Flash Gordon Movie Review

Flash Gordon

Pathetic Earthlings... Who Can Save You Now?
Flash Gordon Picture
Sam J. Jones stars as Flash Gordon


Sam J. Jones, Melody Anderson, Max Von Sydow, Topol

Ornella Muti, Timothy Dalton, Brian Blessed, Peter Wyngarde, Mariangela Melato, John Osborne, Richard O'Brien, John Hallam, Philip Stone, Suzanne Danielle, William Hootkins, Bobbie Brown, Ted Carroll ., Adrienne Kronenberg Update Cast

Early Appearances

See Robbie Coltrane before they were famous!

Thanks to Donald Lupejkis
The name of Princess Aura's 'pet dwarf' is named "Fellini". You can hear this in the line from the movie "Come along, Fellini" where the Princess says this when exiting the scene. This is a nod (or quite possibly a put down) to the director Frederico Fellini, who didn't end up directing this film as Dino De Laurentiis had originally hoped.

More Trivia from Flash Gordon


Back in 1934, a comic strip was created in the wake of Buck Rogers that would end up being perhaps the most influential of all time.

The strip was "Flash Gordon". It inspired three classic movie serials starring legendary olympian Buster Crabbe as Flash Gordon and Charles Middleton as Ming, three animated spinoffs, a live-action series, numerous comic books, and a film in 1980 that has become a cult classic.

In the seventies, George Lucas, inspired by the serials, wanted to create a feature film of Flash Gordon. When the King Features deal did not seem satisfactory to Lucas, he instead created his own "space fantasy". That's right! Flash Gordon was one of the chief inspirations for "Star Wars". The cloud city sequence in "The Empire Strikes Back" is the most obvious if you've seen Flash Gordon, but more on that later.

After the mega-success of "Star Wars" and "Superman", it was decided by Universal that it would be great to make Flash Gordon, a space fantasy based on a comic, sort of a mixture of those two films. However, Flash Gordon, in taking heavy emphasis from the old serials with wooden acting and primitive special effects, became a camp-fest that was played for laughs much the way the Adam West "Batman" series was, especially since the script was written by one of the men behind that show, Lorenzo Semple Jr.

Also, the movie totally rejected the new, used look of sci-fi that audiences had become accustomed to since they were introduced in "Alien" and "Star Wars". Instead the production design was pure '70s with sqeaky clean polished sets and shiny costumes. Thus, the film was not accepted by audiences and the sequel hinted at was never made, in a time when science fiction that took itself seriously, was the thing. However, it has developed a cult following and is undeniably a highly entertaining production with many values that were unappreciated at the time. For instance, the wonderful art-deco design feel of everything.

Flash Gordon, quarterback for the New York Jets, and Dale Arden, beautiful girl travel agent, are in a small plane that is attacked and forced to crash land by Ming the Merciless of the planet Mongo. The ruthless monarch is attacking the Earth, seeing if it will resist or be docile and prove no threat. Flash and Dale meet Dr. Hans Zarkov, a crazed scientist, who forces them to go to the rogue planet in space in a rocket-ship of his own design. He claims they can save the world. Once there, they encounter the amazing world of Mongo.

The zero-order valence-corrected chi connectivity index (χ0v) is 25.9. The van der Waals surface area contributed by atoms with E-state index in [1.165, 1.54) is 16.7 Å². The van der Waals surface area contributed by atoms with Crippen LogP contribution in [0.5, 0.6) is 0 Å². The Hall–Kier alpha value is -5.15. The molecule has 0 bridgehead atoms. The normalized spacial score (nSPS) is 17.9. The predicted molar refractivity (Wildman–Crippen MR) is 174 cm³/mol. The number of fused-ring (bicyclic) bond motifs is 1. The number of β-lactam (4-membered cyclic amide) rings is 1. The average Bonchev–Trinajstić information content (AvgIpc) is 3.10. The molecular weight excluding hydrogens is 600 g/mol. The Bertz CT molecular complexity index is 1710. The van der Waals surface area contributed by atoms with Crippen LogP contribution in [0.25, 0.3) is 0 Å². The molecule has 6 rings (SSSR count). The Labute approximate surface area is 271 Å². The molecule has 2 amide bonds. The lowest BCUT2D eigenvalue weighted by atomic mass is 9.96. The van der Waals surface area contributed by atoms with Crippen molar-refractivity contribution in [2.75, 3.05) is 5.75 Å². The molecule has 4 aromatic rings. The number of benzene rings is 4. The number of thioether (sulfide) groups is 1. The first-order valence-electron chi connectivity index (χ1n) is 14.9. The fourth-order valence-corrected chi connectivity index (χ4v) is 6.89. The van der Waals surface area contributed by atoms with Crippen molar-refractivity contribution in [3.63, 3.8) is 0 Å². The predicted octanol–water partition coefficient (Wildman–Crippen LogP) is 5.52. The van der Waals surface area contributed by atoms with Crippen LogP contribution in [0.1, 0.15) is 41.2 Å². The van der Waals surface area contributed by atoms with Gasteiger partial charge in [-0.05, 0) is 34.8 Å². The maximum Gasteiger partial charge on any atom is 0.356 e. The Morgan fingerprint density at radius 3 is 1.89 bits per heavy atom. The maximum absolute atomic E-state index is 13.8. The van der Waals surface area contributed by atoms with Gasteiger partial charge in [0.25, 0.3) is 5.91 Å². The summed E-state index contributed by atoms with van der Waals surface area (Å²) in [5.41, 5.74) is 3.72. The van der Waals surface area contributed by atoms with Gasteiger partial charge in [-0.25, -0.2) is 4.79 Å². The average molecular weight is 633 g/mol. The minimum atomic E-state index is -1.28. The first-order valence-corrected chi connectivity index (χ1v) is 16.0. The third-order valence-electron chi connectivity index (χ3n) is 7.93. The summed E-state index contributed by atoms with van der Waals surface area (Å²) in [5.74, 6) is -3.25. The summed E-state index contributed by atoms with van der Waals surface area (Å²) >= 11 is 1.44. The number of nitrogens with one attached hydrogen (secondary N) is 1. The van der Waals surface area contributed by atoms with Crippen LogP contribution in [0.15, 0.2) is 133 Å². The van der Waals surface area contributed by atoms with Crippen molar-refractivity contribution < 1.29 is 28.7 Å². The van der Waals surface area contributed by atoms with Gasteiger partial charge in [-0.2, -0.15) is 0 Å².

Ming, the oriental-looking despot of the planet, keeps a firm grip by encouraging war amongst the nations of his planet. Immediately, our three heroes realize they must unite the races to save the planet and the Earth. With the help of Ming's daughter, the irresistible Princess Aura who has the hots for Flash, Prince Barin of the forest kingdom of Arboria, rightful heir to the throne of Mongo and lover of Aura (she gets around), and King Vultan of the warrior hawkmen in the floating city, he just might be able to do it. Powered by a great soundtrack by rock legends Queen, you'll wish you were born with wings after seeing this movie.

There's no way to explain, it can only be viewed. This cult film contains one of the the best mixtures of camp comedy, sci-fi, fantasy and action and adventure ever...

Author: Alex CallowayUpdate This Review


Overall, as I said above, this is the greatest pure entertainment ever.

If you're a kid at heart and like cartoon-level dialougue, this will be a purely great fantasy. If you're older, you can laugh at it, but it's undeniable charm will still have you cheering Flash on to the tune of Queen's rocking theme.

No fan of eighties movies should be without seeing this one that came at the beginning of the decade, on the flip side of the serious drama that is "Empire Strikes Back".

It's also a great introduction to the world of Flash Gordon, someone who's world extends far beyond this.

The basic plot for this is faithfully recreated from the first year of the Alex Raymond strip and the first serial, so it is fun to get a hold of those and compare and contrast. That to me, is more than you can ask for of just about anything else.

Wonderful blend of action, fantasy, and campy comedy, perhaps the best ever.
If you don't like cartoon dialogue and want a serious sci-fi modern update of the classic hero, go watch Star Wars. This won't be for you.

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The Movie Data

Key Crew

Director: Mike Hodges
Writer: Alex Raymond, Michael Allin, Lorenzo Semple Jr.
Producers: Dino De Laurentiis, Bernard Williams
Locations Manager:

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Release Date: 05 Dec 1980
MPAA Rating: PG
Studio: Universal Pictures
Production: De Laurentiis Entertainment Group (DEG), Starling Films, Universal Pictures
Genre: Sci-Fi

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The Movie Trailer
Jump To: Music & Soundtrack Vibes
1980 Universal Pictures
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